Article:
passing. so in the book you write about how much you and your grandmother some in what ways are youou to alike? >> she was my grandmother's mother. i never got a chance to meet her because she died 32 years before i was born. and then i learned to research. so those who are researching a family but then i was writing and some publications but then she kept a journal so that gave me insight into her
thoughts that was never available in her public writings because she was a journalist. so there were some similarities which are interesting considering i neverin met her. >> so you learn that you are both writers and it is apparently your calling as well are there other writers or was it just either be to you? >> pretty much either be and other family members. but then i have one that is next-generation after me. so then one was a follow-up of 20 great-grandchildren. so it definitely stands out compared to my cousins. >> can you describe her?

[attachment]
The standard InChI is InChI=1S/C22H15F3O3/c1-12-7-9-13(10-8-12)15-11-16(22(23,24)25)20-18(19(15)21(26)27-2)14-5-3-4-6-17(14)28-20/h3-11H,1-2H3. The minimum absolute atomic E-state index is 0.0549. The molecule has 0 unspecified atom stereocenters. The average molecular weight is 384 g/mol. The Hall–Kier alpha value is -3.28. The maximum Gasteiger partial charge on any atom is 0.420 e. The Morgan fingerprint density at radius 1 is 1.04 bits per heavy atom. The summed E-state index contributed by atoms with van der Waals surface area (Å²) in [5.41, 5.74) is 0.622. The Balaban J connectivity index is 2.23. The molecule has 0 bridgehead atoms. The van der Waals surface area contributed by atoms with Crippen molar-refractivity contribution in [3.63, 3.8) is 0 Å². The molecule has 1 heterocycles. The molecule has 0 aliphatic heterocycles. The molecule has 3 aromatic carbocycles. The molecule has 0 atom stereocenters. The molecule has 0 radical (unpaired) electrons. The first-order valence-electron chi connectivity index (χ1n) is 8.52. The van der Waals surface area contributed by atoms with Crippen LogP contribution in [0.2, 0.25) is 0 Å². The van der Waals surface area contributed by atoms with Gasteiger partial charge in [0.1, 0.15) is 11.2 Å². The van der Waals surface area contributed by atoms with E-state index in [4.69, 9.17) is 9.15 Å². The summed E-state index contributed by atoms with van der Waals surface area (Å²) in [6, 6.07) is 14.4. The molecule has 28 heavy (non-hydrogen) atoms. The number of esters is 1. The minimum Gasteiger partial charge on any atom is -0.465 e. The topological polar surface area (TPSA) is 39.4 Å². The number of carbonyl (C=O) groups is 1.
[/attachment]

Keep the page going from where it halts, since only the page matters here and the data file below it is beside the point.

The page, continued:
was she tall or short? we have seen the photographs but can you give us more? >> my great-grandmother was actually quite petite and i included that information i where i describe her on the train. >> yes we will get to that but it's important to note she was under 5-foot tall. and especially when she was younger she was quite petite. i don't know how much she weighed but maybe 120 pounds so she was a tiny woman in stature which makesmo her more
significant with how feisty she was. >> there are already several biographies about your great-grandmother even her own. what is different about so what makes h this book different mennonites also information about my own journey because i been talking about this for a while and i do your questions what was like to grow up so i thought i would answer that and share this information and to get a peek as a historic figure and as an ancestor. and then i also want to have people understand with the